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Direct, Indirect, Redirect: React Props, Context, and State as Inputs

Ryan Lynch (he/him)
I solve computer problems as a dev, human problems as a teacher
・3 min read


Functions are about inputs, side effects, and outputs. React component functions are no different. How do you think about props, state, and context in terms of inputs, side effects, and outputs? What follows is a model I find useful in talking with students. I'd love to hear how it sits with you, or if it brings up any questions!


With the latest versions of React (>16.8), it's possible to model all aspects of a client application as a problem of functions and composing functions. Hooks provide a basic functional abstraction for state, side effects outside of the render cycle, and retrieving data from various contexts in the React tree.

Functions are a set of inputs, side effects, and an output. React introduces many new ideas, but they still map well to more basic ideas about how functions work. Let's take a look at how that mapping looks!

Props: Direct Input

Props are the direct inputs into a function. They are passed in React together as an object argument to the component function.

Here we see an example of a "Score" display in Typescript that takes a number prop called score. It renders that score into a string, and that string into a span element. Eventually, our inputs will be represented in some form in the output of our combined component functions, and in the rendered result!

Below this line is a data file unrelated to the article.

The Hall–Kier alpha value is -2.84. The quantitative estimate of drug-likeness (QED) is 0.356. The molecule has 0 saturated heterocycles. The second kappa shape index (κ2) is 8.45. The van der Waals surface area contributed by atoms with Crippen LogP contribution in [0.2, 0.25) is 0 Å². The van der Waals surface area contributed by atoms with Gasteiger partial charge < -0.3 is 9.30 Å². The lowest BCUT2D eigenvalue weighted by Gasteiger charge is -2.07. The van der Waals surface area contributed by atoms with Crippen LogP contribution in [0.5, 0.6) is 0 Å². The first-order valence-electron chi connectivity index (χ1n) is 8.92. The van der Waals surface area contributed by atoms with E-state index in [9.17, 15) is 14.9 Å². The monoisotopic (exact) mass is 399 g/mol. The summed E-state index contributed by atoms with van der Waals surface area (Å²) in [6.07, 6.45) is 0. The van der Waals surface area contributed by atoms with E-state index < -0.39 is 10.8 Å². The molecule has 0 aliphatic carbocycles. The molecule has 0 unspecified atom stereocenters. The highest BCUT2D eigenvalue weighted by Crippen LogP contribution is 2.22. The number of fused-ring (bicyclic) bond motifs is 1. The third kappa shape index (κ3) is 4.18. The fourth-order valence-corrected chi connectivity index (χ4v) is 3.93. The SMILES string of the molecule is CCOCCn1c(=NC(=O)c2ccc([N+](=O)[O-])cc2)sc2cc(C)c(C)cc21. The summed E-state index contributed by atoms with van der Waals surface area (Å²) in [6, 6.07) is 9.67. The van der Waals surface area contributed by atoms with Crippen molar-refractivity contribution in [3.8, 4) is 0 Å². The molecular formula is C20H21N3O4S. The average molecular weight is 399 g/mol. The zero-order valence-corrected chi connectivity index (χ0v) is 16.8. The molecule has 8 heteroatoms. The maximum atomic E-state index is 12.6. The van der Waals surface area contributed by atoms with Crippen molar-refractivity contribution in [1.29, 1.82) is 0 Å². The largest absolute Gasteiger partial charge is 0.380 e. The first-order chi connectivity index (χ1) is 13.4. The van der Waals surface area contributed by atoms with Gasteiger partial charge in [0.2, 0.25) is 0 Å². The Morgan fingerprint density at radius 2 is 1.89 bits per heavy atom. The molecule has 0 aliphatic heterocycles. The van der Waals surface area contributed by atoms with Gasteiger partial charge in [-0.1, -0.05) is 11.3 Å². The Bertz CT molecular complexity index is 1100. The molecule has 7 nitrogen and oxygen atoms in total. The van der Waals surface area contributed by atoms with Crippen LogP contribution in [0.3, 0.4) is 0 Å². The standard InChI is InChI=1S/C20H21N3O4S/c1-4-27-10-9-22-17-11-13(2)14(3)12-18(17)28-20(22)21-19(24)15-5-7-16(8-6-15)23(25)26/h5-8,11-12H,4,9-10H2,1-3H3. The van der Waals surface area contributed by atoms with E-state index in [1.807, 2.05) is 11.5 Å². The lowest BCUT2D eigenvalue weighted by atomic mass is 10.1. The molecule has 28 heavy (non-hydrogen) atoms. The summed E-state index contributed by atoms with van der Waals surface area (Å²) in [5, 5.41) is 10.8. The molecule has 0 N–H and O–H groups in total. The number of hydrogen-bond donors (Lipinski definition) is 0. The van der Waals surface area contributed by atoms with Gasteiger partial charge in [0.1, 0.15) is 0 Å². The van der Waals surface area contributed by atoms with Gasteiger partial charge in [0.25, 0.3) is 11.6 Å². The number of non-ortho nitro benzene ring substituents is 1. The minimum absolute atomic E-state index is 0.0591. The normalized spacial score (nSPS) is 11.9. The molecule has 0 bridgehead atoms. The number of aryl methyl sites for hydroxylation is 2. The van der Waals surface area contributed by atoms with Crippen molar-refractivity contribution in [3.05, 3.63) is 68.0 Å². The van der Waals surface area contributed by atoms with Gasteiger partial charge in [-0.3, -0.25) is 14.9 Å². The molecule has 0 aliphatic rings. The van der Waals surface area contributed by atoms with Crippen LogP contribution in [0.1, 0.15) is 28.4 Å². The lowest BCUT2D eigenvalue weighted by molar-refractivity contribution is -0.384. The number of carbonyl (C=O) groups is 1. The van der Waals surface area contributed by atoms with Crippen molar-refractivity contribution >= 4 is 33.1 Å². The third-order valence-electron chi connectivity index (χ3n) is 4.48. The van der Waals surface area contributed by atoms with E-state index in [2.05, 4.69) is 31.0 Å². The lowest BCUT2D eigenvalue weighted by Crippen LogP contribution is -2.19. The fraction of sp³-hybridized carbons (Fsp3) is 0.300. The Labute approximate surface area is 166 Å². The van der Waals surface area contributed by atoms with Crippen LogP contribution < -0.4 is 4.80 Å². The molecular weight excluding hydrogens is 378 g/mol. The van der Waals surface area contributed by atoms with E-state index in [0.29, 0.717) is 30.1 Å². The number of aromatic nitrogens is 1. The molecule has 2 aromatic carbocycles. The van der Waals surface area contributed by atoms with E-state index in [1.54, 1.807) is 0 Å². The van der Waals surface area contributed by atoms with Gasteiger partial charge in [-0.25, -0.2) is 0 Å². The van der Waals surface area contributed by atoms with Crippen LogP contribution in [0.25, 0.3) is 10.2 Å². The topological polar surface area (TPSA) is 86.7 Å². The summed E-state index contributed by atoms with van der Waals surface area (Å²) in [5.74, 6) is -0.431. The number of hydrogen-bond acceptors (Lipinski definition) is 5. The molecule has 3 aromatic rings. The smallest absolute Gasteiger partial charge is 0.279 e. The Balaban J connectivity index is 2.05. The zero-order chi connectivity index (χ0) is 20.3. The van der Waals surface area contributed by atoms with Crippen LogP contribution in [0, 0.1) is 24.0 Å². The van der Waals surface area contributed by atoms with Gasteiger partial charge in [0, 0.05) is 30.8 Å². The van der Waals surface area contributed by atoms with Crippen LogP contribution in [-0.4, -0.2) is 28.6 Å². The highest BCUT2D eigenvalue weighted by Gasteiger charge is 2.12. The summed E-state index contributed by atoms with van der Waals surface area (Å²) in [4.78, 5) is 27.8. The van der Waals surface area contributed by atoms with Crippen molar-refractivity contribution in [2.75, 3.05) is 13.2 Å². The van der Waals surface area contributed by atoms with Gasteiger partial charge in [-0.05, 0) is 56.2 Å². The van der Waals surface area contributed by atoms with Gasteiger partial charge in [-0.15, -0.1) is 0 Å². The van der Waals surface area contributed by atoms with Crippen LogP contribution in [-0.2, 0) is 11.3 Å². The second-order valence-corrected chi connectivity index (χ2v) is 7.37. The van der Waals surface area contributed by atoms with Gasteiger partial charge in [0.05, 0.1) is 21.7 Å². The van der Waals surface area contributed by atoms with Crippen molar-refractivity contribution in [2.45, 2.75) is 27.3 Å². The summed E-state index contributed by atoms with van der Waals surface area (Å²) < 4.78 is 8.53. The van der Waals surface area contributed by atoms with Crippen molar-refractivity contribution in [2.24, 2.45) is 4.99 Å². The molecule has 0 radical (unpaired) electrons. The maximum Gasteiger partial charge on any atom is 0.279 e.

// score.tsx

import React from 'react'

export function Score({ score: number }) {
  return <span>Your score is {score}</span>
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Context: Indirect Input

Context is another available input into our React component functions. Where as props are direct, context is an indirect way to pass data to our components. With context, we pass a value once as a prop to a provider above our components in the React tree. This provider then, through React, passes the value to its consumers within our components.

Here is an example in Typescript along the same lines, with a GameHeader pulling a Game object from the context, and rendering a the score. Notice how the same value passes from context, and becomes a prop. We'll see how to update this value later when talking about state!

// game.tsx

import React from 'react'

export type Game = { score: number }

export const GameContext = React.createContext<Game>({ score: 0 })
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// game_header.tsx

import React from 'react'
import Score from './score'
import {GameContext} from './game'

function GameHeader() {
  const { score } = React.useContext(GameContext);

  return <header><Score score={score} /></header>
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State: Redirect Input

Finally, we have state. State is also an input, but it is also a side effect. That's why the hooks for state, useState and useReducer, both return a tuple of a value and a function. The value is the input, and the function performs the side effect.

Hint: When you see a function that doesn't return a value (in Typescript something like () => void) chances are it performs a side effect. That's not to say that functions that return values can't perform side effects, but those that don't most likely either do nothing or perform a side effect.

The side effect in this case triggers the component to re-render and receive the updated value. This allows you to redirect values within your application. Here we see a more complete example, where the score is stored, and updated each time the user clicks a button:

// app.tsx

import React from 'react'
import {GameContext} from './game'
import {GameHeader} from './game_header'